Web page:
There is always an explanation, just like there was an explanation for the Holocaust, which happened because the Germans scapegoat the Jews for their dire economic problems. The Spanish Inquisition, in which the Catholic Church killed thousands of the best and brightest of the Jewish people, happened because the Catholic Church wanted to solidify its power base. The Romans destroyed the temple in Jerusalem because the Jews had revolted and Rome needed to crush even the smallest inkling of independence among its peoples. Each case of anti-Semitism, on its own, is easily explained. But when it happens again and again and again, when lighting strikes not twice but constantly, then one has to conclude that there is something deeper going on.

It wasn’t supposed to be this way. In the late 1800s Theodore Herzl wrote “Der Judenstaadt,” the article which set the Zionist movement in motion by laying out the building of a Jewish state as a diplomatic and physical initiative rather than just a vague yearning. In his case, he believed that the Jewish state was to serve as a remedy for anti-Semitism, his initial plan of combating anti-Semitism by mass conversion of Jews to Christianity having failed. In his vision, the Rabbis were to rebuild the temple in Jerusalem but have no political authority, the country was to be ruled by aristocracy, and the official language was to be German. Herzl believed the root of European anti-Semitism to be the homelessness and weakness of the Jewish people. Therefore, the cure for anti-Semitism was to make a Jewish country where the Jews could be a majority, stand on their own feet, and face the other nations as equals.

The persistence of anti-Semitism and the hatred of Israel must therefore be considered one of the major failures of Zionism. Because Zionism has achieved Herzl’s main political goals, that is, the Jews are a majority on the land and now face the other nations of the world as equals, and yet anti-Semitism persists, it can be concluded that his belief that the roots of anti-Semitism are the weakness and homelessness of the Jewish people is incorrect.

And herein lies the difference between the religious and secular perspectives. From the secular point of view, the world simply is, and there is no higher order. As Carl Sagan put it, “The universe is neither benign nor hostile, merely indifferent.” In a secular universe, the ideas of right and wrong are purely human concepts, and therefore dependent on the mood or spirit of the times. All moral justification for one’s actions is based on what other people think, because that’s the only standard there is. The constant criticism and white hot anger directed at Israel by the nations of the world is therefore totally devastating to some secular Jews because they undermine their belief in their right to exist here. This is why, at the beginning of the Intifada, Foreign Minister Shimon Peres, who has been involved in the state since before independence, who was on hand and involved with the Independence War, the 1956 Sinai Campaign, the 1967 war, the 1973 Yom Kippur War, the Lebanon War, and the first Intifada, said, at the beginning of this crisis, that it is the worst crisis Israel has ever faced. That is not to say that all secular Jews think this way, or that all secular Jews do not believe in the inherent right of the Jews to live in Israel. Ariel Sharon, who is also secular, made a more calming and reasoned speech that, while the country is going through tough times, it’s been through worse and made it and will make it through this. However, there is a clique of left-wing secular Israelis, lead by Shimon Peres and Yossi Beilin, the authors of the failed Oslo Accords, who are constantly berating themselves before the UN and groveling to the Europeans, who portray themselves as the “Intellectuals” whose duty it is to show their misguided brethren how wrong they are and bring them back to the “right” path.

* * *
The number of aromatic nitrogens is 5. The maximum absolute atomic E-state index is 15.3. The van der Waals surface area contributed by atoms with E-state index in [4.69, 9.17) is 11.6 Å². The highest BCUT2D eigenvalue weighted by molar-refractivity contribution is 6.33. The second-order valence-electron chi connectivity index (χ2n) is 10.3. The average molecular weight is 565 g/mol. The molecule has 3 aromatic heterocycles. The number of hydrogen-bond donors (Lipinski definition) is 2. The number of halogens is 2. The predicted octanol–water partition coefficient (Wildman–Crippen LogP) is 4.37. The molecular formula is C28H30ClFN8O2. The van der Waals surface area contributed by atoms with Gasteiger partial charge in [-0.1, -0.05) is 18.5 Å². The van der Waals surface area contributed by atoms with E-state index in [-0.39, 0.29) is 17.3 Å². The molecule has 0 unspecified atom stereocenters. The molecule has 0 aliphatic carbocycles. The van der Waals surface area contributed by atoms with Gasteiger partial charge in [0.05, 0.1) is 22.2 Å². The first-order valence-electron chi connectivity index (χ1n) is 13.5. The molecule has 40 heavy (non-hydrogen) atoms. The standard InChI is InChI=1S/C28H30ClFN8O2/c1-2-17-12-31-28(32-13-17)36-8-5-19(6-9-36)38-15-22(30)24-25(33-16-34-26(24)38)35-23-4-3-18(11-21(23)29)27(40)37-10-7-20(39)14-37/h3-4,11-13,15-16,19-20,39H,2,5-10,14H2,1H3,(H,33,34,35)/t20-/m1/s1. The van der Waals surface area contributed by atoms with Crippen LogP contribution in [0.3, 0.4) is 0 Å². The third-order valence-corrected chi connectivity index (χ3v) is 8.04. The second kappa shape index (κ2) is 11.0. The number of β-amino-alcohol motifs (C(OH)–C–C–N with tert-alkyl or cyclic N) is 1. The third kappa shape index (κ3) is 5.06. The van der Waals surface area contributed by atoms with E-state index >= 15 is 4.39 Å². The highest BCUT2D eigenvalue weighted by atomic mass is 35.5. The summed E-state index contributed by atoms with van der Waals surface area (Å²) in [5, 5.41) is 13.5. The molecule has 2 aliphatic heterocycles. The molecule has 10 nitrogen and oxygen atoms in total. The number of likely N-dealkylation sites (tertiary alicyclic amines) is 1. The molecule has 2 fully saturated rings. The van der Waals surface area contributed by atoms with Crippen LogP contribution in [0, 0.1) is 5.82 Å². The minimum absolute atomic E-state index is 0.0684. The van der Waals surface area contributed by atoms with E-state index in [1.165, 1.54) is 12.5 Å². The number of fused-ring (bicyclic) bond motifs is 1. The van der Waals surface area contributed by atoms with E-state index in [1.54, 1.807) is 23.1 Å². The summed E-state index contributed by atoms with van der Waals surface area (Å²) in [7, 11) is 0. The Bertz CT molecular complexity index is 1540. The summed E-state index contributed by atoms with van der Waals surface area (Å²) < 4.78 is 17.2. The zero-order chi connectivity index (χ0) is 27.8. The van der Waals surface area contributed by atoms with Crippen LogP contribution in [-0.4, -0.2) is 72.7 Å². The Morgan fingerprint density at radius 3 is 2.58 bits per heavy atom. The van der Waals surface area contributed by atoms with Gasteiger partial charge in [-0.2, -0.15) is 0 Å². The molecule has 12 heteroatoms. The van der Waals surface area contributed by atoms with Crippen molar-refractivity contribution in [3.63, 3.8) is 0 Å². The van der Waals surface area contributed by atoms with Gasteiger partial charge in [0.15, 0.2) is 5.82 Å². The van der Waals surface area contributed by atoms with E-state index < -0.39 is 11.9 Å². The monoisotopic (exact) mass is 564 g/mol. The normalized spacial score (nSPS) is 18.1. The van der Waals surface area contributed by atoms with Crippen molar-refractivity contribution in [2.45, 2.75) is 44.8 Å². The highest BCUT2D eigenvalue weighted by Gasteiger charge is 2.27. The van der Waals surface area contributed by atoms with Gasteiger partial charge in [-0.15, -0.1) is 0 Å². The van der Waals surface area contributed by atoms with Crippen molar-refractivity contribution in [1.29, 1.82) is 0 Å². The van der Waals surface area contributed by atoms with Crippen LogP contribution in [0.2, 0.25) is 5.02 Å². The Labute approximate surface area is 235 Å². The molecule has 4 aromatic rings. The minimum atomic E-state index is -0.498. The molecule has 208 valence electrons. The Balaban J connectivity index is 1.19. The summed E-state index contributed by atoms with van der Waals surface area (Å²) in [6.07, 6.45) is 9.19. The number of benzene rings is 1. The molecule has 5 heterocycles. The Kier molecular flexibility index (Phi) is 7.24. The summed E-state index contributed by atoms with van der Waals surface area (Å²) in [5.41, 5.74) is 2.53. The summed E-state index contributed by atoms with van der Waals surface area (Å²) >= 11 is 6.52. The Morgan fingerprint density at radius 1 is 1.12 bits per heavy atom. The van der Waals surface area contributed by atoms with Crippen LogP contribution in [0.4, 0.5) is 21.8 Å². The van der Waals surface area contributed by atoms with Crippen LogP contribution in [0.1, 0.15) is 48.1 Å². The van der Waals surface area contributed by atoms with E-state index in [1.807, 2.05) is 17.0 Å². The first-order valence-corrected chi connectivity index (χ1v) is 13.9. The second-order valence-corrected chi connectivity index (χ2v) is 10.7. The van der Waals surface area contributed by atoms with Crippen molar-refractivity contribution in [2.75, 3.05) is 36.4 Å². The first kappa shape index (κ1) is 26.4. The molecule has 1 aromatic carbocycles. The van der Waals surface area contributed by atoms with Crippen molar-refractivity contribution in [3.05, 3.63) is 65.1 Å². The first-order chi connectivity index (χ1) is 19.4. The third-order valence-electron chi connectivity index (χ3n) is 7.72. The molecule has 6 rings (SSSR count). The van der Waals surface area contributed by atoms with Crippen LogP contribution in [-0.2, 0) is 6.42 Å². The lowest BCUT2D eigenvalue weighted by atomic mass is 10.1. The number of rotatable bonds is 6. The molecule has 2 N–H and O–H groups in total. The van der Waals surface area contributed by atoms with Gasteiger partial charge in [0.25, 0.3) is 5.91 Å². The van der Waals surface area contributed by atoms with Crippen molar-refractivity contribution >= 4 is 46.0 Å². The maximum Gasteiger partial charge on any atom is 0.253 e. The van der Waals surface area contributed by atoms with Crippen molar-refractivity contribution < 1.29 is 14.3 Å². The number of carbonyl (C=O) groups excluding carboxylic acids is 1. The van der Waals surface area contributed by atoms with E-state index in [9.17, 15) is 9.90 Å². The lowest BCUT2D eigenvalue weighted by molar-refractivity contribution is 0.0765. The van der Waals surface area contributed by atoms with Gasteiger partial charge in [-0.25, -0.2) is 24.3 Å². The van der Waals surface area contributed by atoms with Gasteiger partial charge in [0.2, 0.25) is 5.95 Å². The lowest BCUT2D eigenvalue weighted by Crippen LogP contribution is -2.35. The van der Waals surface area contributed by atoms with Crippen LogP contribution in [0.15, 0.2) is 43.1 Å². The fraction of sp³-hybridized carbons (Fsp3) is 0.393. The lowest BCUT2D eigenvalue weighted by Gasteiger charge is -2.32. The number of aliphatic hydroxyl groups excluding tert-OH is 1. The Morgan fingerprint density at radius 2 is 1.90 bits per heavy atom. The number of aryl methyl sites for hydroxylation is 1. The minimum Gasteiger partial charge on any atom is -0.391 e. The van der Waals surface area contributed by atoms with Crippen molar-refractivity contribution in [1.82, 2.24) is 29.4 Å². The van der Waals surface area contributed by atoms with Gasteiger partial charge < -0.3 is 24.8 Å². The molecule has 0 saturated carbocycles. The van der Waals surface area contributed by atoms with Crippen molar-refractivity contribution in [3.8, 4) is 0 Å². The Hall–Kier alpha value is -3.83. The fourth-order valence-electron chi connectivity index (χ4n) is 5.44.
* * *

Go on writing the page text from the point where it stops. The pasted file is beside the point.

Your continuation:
This is not the outlook of the religious Jew. In the universe of a religious person, right and wrong are woven into the very fabric of creation. Righteousness and evil are as real and as constant as gravity and electromagnetism. There is no need to seek personal justification for the right of the Jews to live in Israel from the other nations of the world because we have the Tanach (the bible), which validates over and over, hundreds of times, the intimate and unbreakable connection between the Jewish people and this specific plot of land. That is not to say that the voices of condemnation and lies in the media and the ostraciztion and illegitimization of Israel should be ignored, just that they should be kept in proper perspective. Israel exists in the real world, and it faces a real-world crisis of legitimacy, a crisis which can have dire effects on the ability of Israel to survive if left unchecked, and it must fight back accordingly. When a religious Jew makes his case to secular Jews or people of other religions and nationalities, he should not thump on the Tanach because most people to not believe in the Tanach, he should use rational argument and try to fit Israel’s case into the moral and ethical “flavor of the month” as best he can. However, the religious Jew will always know that his right and duty to live here comes not from Gerald Kessel of CNN or Kofi Annan of the United Nations, but he who created them.